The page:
In eighth grade he packed his bags, left home and stayed with a “host family” while attending school in Apple Valley, Minn. Falck was a four-time Minnesota state champion with a career prep record of 213-11. He was a Cadet national champion and runner-up and placed second at the Junior National tournament.
“I knew what I wanted and the whole reason for going to Apple Valley was just to get better,” Falck said. “It wasn’t to get away and be a traitor. I wanted to improve my wrestling skills. You have an opportunity, why wouldn’t you take it?”
When the college recruiting process began, Falck tried to stay impartial, but he knew that wrestling for Iowa was his ultimate wish.
“I always wanted to be a Hawkeye, but I put that aside and looked at all the schools to see what they had to offer and what fit me best,” Falck said. “It was kind of a homecoming when I came back to Iowa. I hadn’t been with my family for five years, so that was kind of a big thing.”
As a freshman at the UI, Falck compiled a 14-11 record against collegiate competition, but did not place at the Big Ten Tournament and did not qualify for nationals. He red-shirted during the 2005-06 season. Brands came on the scene prior to the start of his sophomore season of 2006-07.
“Words can’t really describe what Coach Brands has meant to the program,” Falck said. “I could sit here and say a thousand great things about him and it still doesn’t do justice. Since he’s come here, he has taught people to be responsible and accountable for what they do on and off the mat. Our guys don’t cut corners when it comes to class — that’s a big thing because if you start doing that, it’s going to carry over onto the wrestling mat. He’s kept us focused in on the main goals — balancing school and wrestling.”
Falck was 24-10 as a sophomore and in two seasons under Brands, has won 55 times, including a 36-5 dual record. Falck was runner-up in the Big Ten Tournament in 2007 and fourth in 2008. His career record is 69-28.
There will be a new set of challenges as preparations begin for the 2008-09 campaign. Iowa is once again at the top of the wrestling world with a bull’s eye on its collective back.
“This is when it gets hard and we want to do it again and then do it again the next year,” Falck said. “Each year it’s going to get harder because now everyone’s gunning for you because you’re at the top. We have to keep working hard and prove we can do it again.”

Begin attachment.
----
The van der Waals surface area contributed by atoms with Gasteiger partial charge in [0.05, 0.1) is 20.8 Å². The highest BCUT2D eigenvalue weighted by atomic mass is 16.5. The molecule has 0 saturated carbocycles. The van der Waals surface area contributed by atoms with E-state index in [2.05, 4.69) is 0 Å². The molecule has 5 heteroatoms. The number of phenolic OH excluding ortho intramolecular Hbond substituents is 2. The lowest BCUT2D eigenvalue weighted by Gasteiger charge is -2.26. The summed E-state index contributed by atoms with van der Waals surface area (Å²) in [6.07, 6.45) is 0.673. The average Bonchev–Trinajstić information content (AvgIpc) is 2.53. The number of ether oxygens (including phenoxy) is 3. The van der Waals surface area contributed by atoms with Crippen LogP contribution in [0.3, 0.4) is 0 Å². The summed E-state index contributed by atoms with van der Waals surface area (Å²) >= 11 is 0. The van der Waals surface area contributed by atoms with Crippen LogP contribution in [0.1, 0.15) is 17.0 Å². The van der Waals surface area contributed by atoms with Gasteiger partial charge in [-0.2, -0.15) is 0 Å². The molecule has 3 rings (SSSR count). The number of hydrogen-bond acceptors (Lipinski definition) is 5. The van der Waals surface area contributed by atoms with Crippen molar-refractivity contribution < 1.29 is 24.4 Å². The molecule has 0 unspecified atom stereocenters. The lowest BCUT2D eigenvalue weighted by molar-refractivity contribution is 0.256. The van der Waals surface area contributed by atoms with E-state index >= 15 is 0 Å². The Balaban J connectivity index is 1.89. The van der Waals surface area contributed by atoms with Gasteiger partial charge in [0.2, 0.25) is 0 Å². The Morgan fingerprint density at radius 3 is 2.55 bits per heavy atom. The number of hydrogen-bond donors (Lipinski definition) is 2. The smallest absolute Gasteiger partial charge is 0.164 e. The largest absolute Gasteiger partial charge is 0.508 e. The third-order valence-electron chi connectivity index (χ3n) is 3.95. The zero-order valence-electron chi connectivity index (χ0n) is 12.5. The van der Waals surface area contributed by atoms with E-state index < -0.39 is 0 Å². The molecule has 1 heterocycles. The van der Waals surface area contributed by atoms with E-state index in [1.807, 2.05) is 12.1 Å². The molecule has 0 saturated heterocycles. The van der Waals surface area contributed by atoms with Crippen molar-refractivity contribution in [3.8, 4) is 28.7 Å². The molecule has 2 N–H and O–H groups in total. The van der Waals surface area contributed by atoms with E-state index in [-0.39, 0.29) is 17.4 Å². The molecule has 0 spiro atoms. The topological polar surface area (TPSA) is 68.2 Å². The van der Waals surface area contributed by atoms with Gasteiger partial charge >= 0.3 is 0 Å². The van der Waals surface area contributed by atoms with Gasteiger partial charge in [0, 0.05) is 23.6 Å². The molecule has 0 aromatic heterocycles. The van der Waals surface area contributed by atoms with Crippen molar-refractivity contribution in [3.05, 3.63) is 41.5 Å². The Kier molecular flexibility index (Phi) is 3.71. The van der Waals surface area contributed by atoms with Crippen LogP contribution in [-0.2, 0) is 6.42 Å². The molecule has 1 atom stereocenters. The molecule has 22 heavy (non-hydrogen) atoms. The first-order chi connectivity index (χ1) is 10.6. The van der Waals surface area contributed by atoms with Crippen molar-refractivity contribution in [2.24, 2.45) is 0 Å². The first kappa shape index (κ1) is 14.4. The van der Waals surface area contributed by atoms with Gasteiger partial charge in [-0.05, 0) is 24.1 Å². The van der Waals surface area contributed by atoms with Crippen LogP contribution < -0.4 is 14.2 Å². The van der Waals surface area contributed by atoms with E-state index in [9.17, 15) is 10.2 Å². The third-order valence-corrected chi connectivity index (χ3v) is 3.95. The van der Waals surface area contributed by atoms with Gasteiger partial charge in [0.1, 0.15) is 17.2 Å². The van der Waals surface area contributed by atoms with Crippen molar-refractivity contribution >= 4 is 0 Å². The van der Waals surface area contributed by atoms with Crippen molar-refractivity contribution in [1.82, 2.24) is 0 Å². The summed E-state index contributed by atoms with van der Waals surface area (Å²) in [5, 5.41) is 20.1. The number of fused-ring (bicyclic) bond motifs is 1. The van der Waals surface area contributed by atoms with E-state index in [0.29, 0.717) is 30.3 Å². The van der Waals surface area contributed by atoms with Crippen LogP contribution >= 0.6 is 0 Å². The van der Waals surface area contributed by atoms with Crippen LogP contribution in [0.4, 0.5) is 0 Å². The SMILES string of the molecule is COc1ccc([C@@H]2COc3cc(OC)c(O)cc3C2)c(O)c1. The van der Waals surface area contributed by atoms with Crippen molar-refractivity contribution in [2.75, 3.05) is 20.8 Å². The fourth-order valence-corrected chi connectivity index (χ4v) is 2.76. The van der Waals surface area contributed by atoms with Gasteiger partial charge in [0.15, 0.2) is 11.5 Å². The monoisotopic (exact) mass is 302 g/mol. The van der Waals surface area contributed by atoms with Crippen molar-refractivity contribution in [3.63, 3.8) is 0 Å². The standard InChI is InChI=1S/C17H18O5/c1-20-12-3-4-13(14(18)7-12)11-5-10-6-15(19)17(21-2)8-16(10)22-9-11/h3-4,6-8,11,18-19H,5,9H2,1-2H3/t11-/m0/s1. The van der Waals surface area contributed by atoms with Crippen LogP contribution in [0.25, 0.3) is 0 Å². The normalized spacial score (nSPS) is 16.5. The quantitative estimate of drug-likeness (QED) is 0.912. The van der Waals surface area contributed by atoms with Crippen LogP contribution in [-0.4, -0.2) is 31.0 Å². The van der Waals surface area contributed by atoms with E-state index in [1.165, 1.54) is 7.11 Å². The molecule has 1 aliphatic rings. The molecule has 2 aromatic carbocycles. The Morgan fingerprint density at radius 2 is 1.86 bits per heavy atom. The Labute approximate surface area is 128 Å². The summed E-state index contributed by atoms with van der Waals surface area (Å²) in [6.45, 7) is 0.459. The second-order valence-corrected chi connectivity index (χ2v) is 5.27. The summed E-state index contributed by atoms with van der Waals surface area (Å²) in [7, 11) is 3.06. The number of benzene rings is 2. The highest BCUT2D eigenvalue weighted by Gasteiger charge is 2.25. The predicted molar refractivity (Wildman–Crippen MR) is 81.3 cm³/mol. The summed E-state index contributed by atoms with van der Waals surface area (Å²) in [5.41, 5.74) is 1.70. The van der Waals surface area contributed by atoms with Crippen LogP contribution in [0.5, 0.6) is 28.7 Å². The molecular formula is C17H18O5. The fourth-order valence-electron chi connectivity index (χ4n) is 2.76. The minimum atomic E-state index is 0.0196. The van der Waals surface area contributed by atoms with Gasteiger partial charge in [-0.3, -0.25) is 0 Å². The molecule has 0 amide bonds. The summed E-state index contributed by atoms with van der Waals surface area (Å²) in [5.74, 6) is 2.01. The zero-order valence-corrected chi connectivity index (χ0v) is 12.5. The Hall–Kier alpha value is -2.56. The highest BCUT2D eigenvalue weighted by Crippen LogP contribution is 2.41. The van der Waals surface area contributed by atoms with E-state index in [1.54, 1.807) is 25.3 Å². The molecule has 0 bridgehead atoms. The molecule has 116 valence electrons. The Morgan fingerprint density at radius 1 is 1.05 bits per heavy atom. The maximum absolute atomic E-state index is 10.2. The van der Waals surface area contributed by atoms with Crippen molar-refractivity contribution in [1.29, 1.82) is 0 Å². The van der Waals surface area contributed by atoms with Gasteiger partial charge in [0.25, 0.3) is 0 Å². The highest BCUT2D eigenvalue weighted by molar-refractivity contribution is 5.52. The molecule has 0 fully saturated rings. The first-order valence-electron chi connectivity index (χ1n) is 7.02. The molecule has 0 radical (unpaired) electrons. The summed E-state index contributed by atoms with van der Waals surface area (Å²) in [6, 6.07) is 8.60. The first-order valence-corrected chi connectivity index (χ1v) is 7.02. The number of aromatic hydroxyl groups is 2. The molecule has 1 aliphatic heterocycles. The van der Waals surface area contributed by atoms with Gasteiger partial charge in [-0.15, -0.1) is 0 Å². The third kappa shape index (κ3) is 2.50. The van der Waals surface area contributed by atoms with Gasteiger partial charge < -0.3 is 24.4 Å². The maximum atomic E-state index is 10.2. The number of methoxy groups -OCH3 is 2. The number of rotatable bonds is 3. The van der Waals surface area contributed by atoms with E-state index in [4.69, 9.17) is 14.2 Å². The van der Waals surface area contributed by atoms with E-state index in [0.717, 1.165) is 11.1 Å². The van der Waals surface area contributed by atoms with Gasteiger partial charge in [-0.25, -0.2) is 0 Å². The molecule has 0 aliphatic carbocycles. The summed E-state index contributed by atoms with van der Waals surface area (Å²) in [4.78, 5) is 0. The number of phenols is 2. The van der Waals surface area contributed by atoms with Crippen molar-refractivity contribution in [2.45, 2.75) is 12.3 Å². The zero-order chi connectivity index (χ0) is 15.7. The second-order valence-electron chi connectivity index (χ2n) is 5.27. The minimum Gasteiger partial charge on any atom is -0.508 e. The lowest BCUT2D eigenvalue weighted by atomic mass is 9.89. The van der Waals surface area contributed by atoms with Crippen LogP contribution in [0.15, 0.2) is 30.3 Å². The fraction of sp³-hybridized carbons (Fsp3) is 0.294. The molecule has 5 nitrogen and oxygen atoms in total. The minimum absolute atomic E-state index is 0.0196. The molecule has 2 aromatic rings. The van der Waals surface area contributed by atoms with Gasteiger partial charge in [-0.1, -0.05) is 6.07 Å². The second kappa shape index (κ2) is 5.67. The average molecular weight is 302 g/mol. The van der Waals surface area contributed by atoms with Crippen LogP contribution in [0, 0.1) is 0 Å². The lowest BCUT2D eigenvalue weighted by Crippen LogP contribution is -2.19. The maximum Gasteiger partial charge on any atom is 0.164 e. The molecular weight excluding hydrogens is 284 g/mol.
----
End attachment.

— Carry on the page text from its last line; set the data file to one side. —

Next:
The goal in the Iowa room has switched from reaching the top to widening the gap. An NCAA victory of less than 38 ½ points might not be well-received by the athletes in Iowa City.
“Now everyone is trying to catch us and we want to widen the gap, turn on the afterburners and blow them out of the water,” Falck said. “You don’t want to win by two or three points. Like Metcalf said right after he won (an individual 149-pound national championship), we want to win by a big number.”
Iowa has 17 four-time All-Americans and Falck has an opportunity to become the 28th Hawkeye three-time All-American. Aiding Falck’s quest is what he calls “the best coaches in the world,” a “great” Iowa fan base and the hallowed Dan Gable Wrestling Complex, where champions are made.
“The intensity in the room is usually high,” Falck said. “There are guys battling day-in and day-out. You leave your friendships outside the door because you might get into some heated battles with guys, but once you step foot in the locker room, you’re friends again. That’s what I like about it.”
With a little fine-tuning, Brands agrees that Falck has the potential to be the best 125-pound wrestler in the nation.
“Charlie’s willing to do what it takes,” Brands said. “Now he has to learn to wrestle out of his comfort zone. He does not have to be in close matches. He is a legitimate contender and he needs to believe a little more that he’s a championship-quality competitor.”
Falck said he enjoys competing in hostile environments, especially at Oklahoma State. Of course, there is no place like home.
“The Iowa fans know what’s going on,” Falck said. “Other fans might come and yell, but they’re not yelling for a certain reason. Iowa fans know what’s going on. They’re smart and they’re loud.” Falck intends to give them plenty cheer for in 2008-09.
Falck’s Career Record